New Zealand goal for boat's asylum-seekers

The fishing boat carrying 66 Sri Lankans was flying the New Zealand flag. Photo / Perth Sunday Times
The fishing boat carrying 66 Sri Lankans was flying the New Zealand flag. Photo / Perth Sunday Times

A ramshackle fishing boat carrying 66 suspected asylum seekers from Sri Lanka has arrived in Australia - carrying passengers holding a sign saying "We want to go to New Zealand".

The overcrowded wooden fishing vessel carrying men, women and children was spotted off the coast of Geraldton, about 400km north of Perth in Western Australia.

It is believed to be the first boat to have travelled so far south in recent years. Most asylum seekers arrive near Christmas Island, more than 2000km north, where they are usually intercepted.

A spokesman for Immigration Minister Michael Woodhouse said New Zealand Customs had been in discussion with Customs in Australia over the asylum-seekers.

The outcome depended on whether the asylum seekers asked for asylum in Australia, he said.

The spokesman said they could not ask for asylum in New Zealand while in Australia.

The situation was a reflection of the "bad decision" made by Mr Key to enter the agreement with Australia, said Refugee Council of New Zealand spokesman Gary Poole.

"This is precisely what we predicted. Unfortunately what our government has done is they've actually fed into the whole problem in Australia."

No boat has ever made it to New Zealand and it was unlikely to because of "treacherous" conditions in the Tasman Sea.

"But what it's done, it's now acting as a magnet, the particular policy, because he's now accepting 150 out of their camps. We've become part of Australia's problem," said Mr Poole.

New Zealand is part of the United Nations convention, so if a boat made it here, the Government would be obliged to process the cases and determine if those aboard were genuine refugees.

The group that arrived in Australia, believed to have travelled for more than 40 days from Sri Lanka, would have endured hazardous waters and conditions that endangered their lives, Mr Poole said.

"They would have been low on food, there would have been potential medical problems - they're taking huge risks."

The boat was spotted by two local men testing the motor of a dinghy about 500m offshore.

It was met by customs and police officers about 12pm yesterday and towed into harbour.

Photographs show a group of passengers holding a sign with the words: "We want to go to New Zealand. Please help us".

A New Zealand flag was flying on the boat.

The passengers included four babies and a pregnant woman.

Scott Ranch, manager of the Dome cafe where patrons sat and watched in amazement, said at first he thought the boat was a prank.

"We thought it was a hoax or a publicity stunt, but then we saw the customs towing it away," Mr Ranch said.

Australia Home Affairs Minister Jason Clare said a temporary screening centre had been set up to process the arrivals.

Immigration officials plan to send them to Christmas Island.

"A team of processing staff supplemented by contracted health and detention service providers is expected to arrive in Geraldton shortly," a statement from the immigration department says.

Once there, immigration officials will formally detain the group and make arrangements "as soon as possible" for their transfer to detention facilities on Christmas Island.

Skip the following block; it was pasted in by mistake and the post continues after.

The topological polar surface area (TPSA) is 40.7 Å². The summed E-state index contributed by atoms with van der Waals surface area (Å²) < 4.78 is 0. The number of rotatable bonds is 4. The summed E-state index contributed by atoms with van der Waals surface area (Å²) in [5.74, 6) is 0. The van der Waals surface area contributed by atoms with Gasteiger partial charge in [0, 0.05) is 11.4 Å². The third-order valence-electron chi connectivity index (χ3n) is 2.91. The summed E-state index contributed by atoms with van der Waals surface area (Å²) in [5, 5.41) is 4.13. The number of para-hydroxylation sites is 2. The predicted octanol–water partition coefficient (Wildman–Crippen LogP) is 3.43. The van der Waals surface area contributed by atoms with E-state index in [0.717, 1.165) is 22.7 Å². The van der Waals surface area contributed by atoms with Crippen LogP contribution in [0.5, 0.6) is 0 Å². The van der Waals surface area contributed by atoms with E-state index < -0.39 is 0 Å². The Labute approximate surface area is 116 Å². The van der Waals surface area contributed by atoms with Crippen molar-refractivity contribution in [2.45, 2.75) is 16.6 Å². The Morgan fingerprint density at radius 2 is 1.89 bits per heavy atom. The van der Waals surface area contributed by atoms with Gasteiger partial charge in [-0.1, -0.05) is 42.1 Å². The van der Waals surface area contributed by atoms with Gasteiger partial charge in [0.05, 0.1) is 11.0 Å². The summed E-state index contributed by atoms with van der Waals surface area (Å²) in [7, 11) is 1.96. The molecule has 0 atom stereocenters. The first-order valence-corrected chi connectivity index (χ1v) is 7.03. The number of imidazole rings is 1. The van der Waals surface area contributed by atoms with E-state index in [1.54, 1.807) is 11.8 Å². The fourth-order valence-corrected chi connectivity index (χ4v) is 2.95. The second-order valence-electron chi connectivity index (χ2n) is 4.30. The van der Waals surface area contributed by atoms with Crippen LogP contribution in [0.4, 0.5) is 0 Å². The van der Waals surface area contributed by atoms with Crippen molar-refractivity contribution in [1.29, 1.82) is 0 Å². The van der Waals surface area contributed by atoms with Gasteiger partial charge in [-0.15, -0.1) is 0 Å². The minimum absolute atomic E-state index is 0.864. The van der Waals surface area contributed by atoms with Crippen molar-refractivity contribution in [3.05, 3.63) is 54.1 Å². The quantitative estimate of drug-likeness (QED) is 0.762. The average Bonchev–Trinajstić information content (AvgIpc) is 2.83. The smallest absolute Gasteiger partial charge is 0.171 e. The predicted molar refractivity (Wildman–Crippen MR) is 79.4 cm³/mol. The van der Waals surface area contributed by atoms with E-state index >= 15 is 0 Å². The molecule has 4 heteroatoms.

Geraldton mayor Ian Carpenter told Radio New Zealand it was rare to see asylum seekers in that part of Australia, and he wondered how the boat could have travelled so far south without being detected.

"We're certainly surprised because, as you would know, in most cases these vessels come ashore up around Ashmore Reef or Broome - in that general area. We're some 2000km south of them, so it is surprising," he said.

ABC News reporter Nick Dole agreed.

"Yes, it's highly unusual. It's been several years since any asylum seekers have made it to the mainland," he told RNZ.

A "steady flow" of asylum seekers are intercepted by authorities every year. It is not yet clear if they got lost while trying to get to New Zealand.

The men from the boat were being taken to a separate detention centre from the women and children, before the group are all processed on Christmas Island where they will receive health and security checks.

If found to be credible asylum seekers, they will be given a visa for Australia.

In February John Key and Australian Prime Minister Julia Gillard announced a deal for New Zealand to take 150 refugees from Australia each year from its annual quota of 20,000.

Mr Key said the deal was at no extra cost to New Zealand because the 150 will come out of the country's existing annual 750 refugee quota.

It would also give New Zealand access to Australian intelligence and other resources to disrupt and intercept people-smuggling, Mr Key said at the time.

Mr Key said Australia was receptive to processing any mass arrival to New Zealand in its offshore centres in Nauru and Papua New Guinea, all in exchange for accepting the 150 Australian-approved refugees.

Immigration Minister Michael Woodhouse was this morning being briefed on the arrival of the suspected asylum seekers in Australia.

It is unclear whether they could be the first to be processed in New Zealand under the new agreement with Australia, if they are granted refugee status.

Under existing legislation, asylum seekers who reach the mainland will avoid being sent to processing centres on Nauru or Manus Island in Papua New Guinea.

The Australian government is seeking to change this, with legislation currently before the Senate.

* Read the Herald's live news blog here.

- Staff reporter and AAP

- NZ Herald

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